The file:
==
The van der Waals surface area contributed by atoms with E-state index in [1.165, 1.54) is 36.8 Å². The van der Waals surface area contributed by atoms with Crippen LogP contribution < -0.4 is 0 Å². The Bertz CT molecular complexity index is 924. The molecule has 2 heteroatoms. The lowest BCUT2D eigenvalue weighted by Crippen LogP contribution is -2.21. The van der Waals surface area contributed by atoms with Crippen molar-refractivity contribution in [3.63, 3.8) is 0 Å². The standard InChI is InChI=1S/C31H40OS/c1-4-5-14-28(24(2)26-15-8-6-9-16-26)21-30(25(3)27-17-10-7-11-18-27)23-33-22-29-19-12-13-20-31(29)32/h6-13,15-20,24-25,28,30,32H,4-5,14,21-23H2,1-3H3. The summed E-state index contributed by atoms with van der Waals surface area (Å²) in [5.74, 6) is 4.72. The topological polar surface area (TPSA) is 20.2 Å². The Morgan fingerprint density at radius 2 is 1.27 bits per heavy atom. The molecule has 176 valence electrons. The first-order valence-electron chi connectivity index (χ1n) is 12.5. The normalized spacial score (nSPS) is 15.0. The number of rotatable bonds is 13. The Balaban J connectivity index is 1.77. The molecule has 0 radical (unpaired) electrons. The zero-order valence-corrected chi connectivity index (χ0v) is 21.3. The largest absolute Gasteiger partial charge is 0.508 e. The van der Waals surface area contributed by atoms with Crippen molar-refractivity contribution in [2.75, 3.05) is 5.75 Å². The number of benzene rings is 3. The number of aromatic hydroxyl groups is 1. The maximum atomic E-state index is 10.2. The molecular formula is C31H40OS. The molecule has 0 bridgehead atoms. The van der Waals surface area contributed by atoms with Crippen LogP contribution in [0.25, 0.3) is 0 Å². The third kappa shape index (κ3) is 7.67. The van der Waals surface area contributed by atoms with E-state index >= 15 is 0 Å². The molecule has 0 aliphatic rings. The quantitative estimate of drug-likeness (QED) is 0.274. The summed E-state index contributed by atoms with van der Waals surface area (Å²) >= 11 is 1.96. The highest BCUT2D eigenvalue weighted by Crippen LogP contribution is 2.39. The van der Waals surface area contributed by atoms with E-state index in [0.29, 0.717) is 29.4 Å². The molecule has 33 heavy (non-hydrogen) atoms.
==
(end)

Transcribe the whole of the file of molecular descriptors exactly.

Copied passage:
The van der Waals surface area contributed by atoms with E-state index in [1.165, 1.54) is 36.8 Å². The van der Waals surface area contributed by atoms with Crippen LogP contribution < -0.4 is 0 Å². The Bertz CT molecular complexity index is 924. The molecule has 2 heteroatoms. The lowest BCUT2D eigenvalue weighted by Crippen LogP contribution is -2.21. The van der Waals surface area contributed by atoms with Crippen molar-refractivity contribution in [3.63, 3.8) is 0 Å². The standard InChI is InChI=1S/C31H40OS/c1-4-5-14-28(24(2)26-15-8-6-9-16-26)21-30(25(3)27-17-10-7-11-18-27)23-33-22-29-19-12-13-20-31(29)32/h6-13,15-20,24-25,28,30,32H,4-5,14,21-23H2,1-3H3. The summed E-state index contributed by atoms with van der Waals surface area (Å²) in [5.74, 6) is 4.72. The topological polar surface area (TPSA) is 20.2 Å². The Morgan fingerprint density at radius 2 is 1.27 bits per heavy atom. The molecule has 176 valence electrons. The first-order valence-electron chi connectivity index (χ1n) is 12.5. The normalized spacial score (nSPS) is 15.0. The number of rotatable bonds is 13. The Balaban J connectivity index is 1.77. The molecule has 0 radical (unpaired) electrons. The zero-order valence-corrected chi connectivity index (χ0v) is 21.3. The largest absolute Gasteiger partial charge is 0.508 e. The van der Waals surface area contributed by atoms with Crippen molar-refractivity contribution in [2.75, 3.05) is 5.75 Å². The number of benzene rings is 3. The number of aromatic hydroxyl groups is 1. The maximum atomic E-state index is 10.2. The molecular formula is C31H40OS. The molecule has 0 bridgehead atoms. The van der Waals surface area contributed by atoms with Crippen LogP contribution in [0.25, 0.3) is 0 Å². The third kappa shape index (κ3) is 7.67. The van der Waals surface area contributed by atoms with E-state index >= 15 is 0 Å². The molecule has 0 aliphatic rings. The quantitative estimate of drug-likeness (QED) is 0.274. The summed E-state index contributed by atoms with van der Waals surface area (Å²) >= 11 is 1.96. The highest BCUT2D eigenvalue weighted by Crippen LogP contribution is 2.39. The van der Waals surface area contributed by atoms with E-state index in [0.29, 0.717) is 29.4 Å². The molecule has 33 heavy (non-hydrogen) atoms.